Five Fortifiers for Supporting Your Immune System

I hope that many of you have been out and about slaying this summer! It’s been a little schizo with the weather. One minute, it’s sizzling hot and the next, it’s rainy and cool (I actually prefer a little coolness to walk around without the sweatiness but that’s just me 😉). Anywho, my son and I did a little day trip to a museum in the city and had a blast. But a few days later, my nose was stuffy and I was constantly blowing it like a trumpet. My husband said, “Looks like you have a cold.” What the hell! In July?! Who catches a cold in summer! My immunity has been a little comprised lately. Generally, your immune system acts to protect the host from infectious agents in the environment like bacteria, fungi, and viruses. But the immune system may be impaired by factors including short-term and chronic stress, aging, and poor nutrition. Truth be told, I have had some additional stressors lately in my life that I’m learning how to manage slowly but surely. Meditation and journaling has helped me tremendously. There are times when I feel angry or sad and I accept it; I don’t try to fight it off as I instinctively want to do.

Some evidence suggests that deficiencies in nutrients such as vitamin A, C, E, zinc, and selenium may also play a pivotal role in immune function. So there are some foods that I bone up on to help boost my immunity. Some of them are as follows:

Red onions

As a young 20-something carnivore, I went through this weird phase where I would put caramelized onions on everything like tuna sandwiches or grilled chicken. I have no freaking clue why I did that. Don’t judge me! Eventually, I outgrew that little scenario. Recently, I have slowly started integrating red onions back into my life. Just a little bit here and there on my veggie burgers and pasta dishes just to add some zing. Again, just a little bit. Onions contain vitamins C, E, B vitamins, potassium, calcium, and selenium. Red onions have a higher concentration of nutrients such as potassium, phosphorus, and magnesium than yellow onions. Vitamin C is crucial to the immune system because it prevents oxidative damage to lipids, proteins, and DNA in the body that can lead to the development of chronic conditions including cardiovascular disease and cancer. Also, vitamin C regenerates vitamin E when it becomes oxidized by free radicals. Some animal studies indicate that selenium deficiency decreases the body’s ability to fight off viral infections such as influenza and Keshan disease. Furthermore, low selenium levels have been associated with illnesses such as thyroid dysfunction, depression, and sperm abnormalities. In addition, this plant has strong antioxidant properties because it has flavonoids like catechin, kaempferol, myricetin, and quercetin. Quercetin protects against low-density lipoprotein cholesterol (the bad cholesterol) and reduces the risk of cardiovascular disease. I decided to do my own spin on this side dish of creamy cauliflower that is lightly topped with red onions for an extra punch.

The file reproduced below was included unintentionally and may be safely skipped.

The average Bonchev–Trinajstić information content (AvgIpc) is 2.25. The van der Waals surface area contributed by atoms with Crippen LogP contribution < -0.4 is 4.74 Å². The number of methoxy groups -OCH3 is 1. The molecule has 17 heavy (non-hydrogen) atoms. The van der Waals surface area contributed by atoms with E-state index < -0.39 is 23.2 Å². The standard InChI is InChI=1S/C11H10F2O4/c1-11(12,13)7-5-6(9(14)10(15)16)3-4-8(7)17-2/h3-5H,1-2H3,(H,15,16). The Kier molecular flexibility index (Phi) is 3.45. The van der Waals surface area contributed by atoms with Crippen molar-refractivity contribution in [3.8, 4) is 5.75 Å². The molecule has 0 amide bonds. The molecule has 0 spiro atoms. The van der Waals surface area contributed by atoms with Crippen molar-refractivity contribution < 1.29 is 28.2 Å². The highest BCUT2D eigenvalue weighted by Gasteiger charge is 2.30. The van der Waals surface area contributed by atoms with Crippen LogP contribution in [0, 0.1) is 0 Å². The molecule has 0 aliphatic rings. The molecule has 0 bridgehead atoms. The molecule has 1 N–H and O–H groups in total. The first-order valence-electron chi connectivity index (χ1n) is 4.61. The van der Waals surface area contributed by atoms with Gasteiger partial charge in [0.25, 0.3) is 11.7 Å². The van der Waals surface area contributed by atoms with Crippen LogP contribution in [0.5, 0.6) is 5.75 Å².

Peaches

Peaches are an occasional treat for me, mostly if it’s in season or something like that. But when it is available, honey!!! Grilled peaches on top of ice cream—LOVE!! Okay, let me turn off my greedy button and get to it. Peaches are a good source of beta-carotene, the precursor to vitamin A. Some studies have shown that beta-carotene enhances the immune system by increasing the number of T-helper cells and natural killer cells, which are instrumental in terms of immune response to infected cells. Beta-carotene also has cancer-fighting potential because of its antioxidant ability to combat single-oxygen free radicals that may lead to conditions such as skin and lung cancer. What’s more, beta-carotene is converted to retinol that is needed for optimal vision. And this fruit has other nutrients like vitamin C, potassium, calcium, and phosphorus. As I said before, peaches are great on top of rich desserts but sometimes I need to keep it light and fresh with a summer salad.

 

Carrots

Carrots are king when it comes to beta-carotene because it is one of the best sources of this nutrient. As such, it has been reported that carrot intake has immuno-enhancing properties and has a protective effect against conditions such as stroke, high blood pressure, osteoporosis, cataracts, arthritis, heart diseases, bronchial asthma, and urinary tract infection. This antioxidant veggie is also loaded with other phytonutrients such as polyphenols like caffeic acid that have antimutagenic and antitumor properties. In addition, it contains dietary fiber and nutrients like vitamin C, thiamin, riboflavin, niacin, folic acid, potassium, calcium, and magnesium. My son eats carrots all the time so we always have it in the house. I tend to snack on carrots with almond butter from time to time, but every now and then I fancy it up by roasting it with a dash of thyme and agave nectar.